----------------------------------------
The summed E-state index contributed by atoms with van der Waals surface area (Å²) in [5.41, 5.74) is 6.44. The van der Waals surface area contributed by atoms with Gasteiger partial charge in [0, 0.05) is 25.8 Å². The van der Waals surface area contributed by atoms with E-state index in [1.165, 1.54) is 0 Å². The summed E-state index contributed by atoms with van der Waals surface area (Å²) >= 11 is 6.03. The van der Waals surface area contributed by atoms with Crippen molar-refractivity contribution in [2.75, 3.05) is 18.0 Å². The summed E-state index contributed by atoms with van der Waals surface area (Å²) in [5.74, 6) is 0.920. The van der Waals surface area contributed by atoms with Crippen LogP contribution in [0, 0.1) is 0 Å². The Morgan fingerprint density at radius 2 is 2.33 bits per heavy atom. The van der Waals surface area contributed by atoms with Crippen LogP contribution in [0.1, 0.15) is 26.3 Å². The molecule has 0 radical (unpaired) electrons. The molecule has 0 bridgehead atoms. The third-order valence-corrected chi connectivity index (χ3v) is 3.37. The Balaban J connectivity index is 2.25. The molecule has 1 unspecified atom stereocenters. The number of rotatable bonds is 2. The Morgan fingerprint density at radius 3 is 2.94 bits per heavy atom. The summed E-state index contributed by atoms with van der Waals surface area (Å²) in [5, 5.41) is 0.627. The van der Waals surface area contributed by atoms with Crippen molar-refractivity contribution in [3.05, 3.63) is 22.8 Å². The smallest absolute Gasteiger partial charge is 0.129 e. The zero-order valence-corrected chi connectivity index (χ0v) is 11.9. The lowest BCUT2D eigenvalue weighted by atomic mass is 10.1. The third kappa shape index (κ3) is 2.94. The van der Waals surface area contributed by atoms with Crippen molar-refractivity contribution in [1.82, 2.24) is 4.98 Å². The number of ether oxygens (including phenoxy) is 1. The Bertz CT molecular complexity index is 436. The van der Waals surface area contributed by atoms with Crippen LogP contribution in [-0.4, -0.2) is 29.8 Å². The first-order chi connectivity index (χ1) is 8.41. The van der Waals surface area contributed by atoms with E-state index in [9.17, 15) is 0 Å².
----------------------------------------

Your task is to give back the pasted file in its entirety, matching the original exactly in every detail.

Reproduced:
The summed E-state index contributed by atoms with van der Waals surface area (Å²) in [5.41, 5.74) is 6.44. The van der Waals surface area contributed by atoms with Gasteiger partial charge in [0, 0.05) is 25.8 Å². The van der Waals surface area contributed by atoms with E-state index in [1.165, 1.54) is 0 Å². The summed E-state index contributed by atoms with van der Waals surface area (Å²) >= 11 is 6.03. The van der Waals surface area contributed by atoms with Crippen molar-refractivity contribution in [2.75, 3.05) is 18.0 Å². The summed E-state index contributed by atoms with van der Waals surface area (Å²) in [5.74, 6) is 0.920. The van der Waals surface area contributed by atoms with Crippen LogP contribution in [0, 0.1) is 0 Å². The Morgan fingerprint density at radius 2 is 2.33 bits per heavy atom. The van der Waals surface area contributed by atoms with Crippen LogP contribution in [0.1, 0.15) is 26.3 Å². The molecule has 0 radical (unpaired) electrons. The molecule has 0 bridgehead atoms. The third-order valence-corrected chi connectivity index (χ3v) is 3.37. The Balaban J connectivity index is 2.25. The molecule has 1 unspecified atom stereocenters. The number of rotatable bonds is 2. The Morgan fingerprint density at radius 3 is 2.94 bits per heavy atom. The summed E-state index contributed by atoms with van der Waals surface area (Å²) in [5, 5.41) is 0.627. The van der Waals surface area contributed by atoms with Crippen molar-refractivity contribution in [3.05, 3.63) is 22.8 Å². The smallest absolute Gasteiger partial charge is 0.129 e. The zero-order valence-corrected chi connectivity index (χ0v) is 11.9. The lowest BCUT2D eigenvalue weighted by atomic mass is 10.1. The third kappa shape index (κ3) is 2.94. The van der Waals surface area contributed by atoms with Crippen molar-refractivity contribution in [1.82, 2.24) is 4.98 Å². The number of ether oxygens (including phenoxy) is 1. The Bertz CT molecular complexity index is 436. The van der Waals surface area contributed by atoms with Crippen LogP contribution in [-0.4, -0.2) is 29.8 Å². The first-order chi connectivity index (χ1) is 8.41. The van der Waals surface area contributed by atoms with E-state index in [9.17, 15) is 0 Å².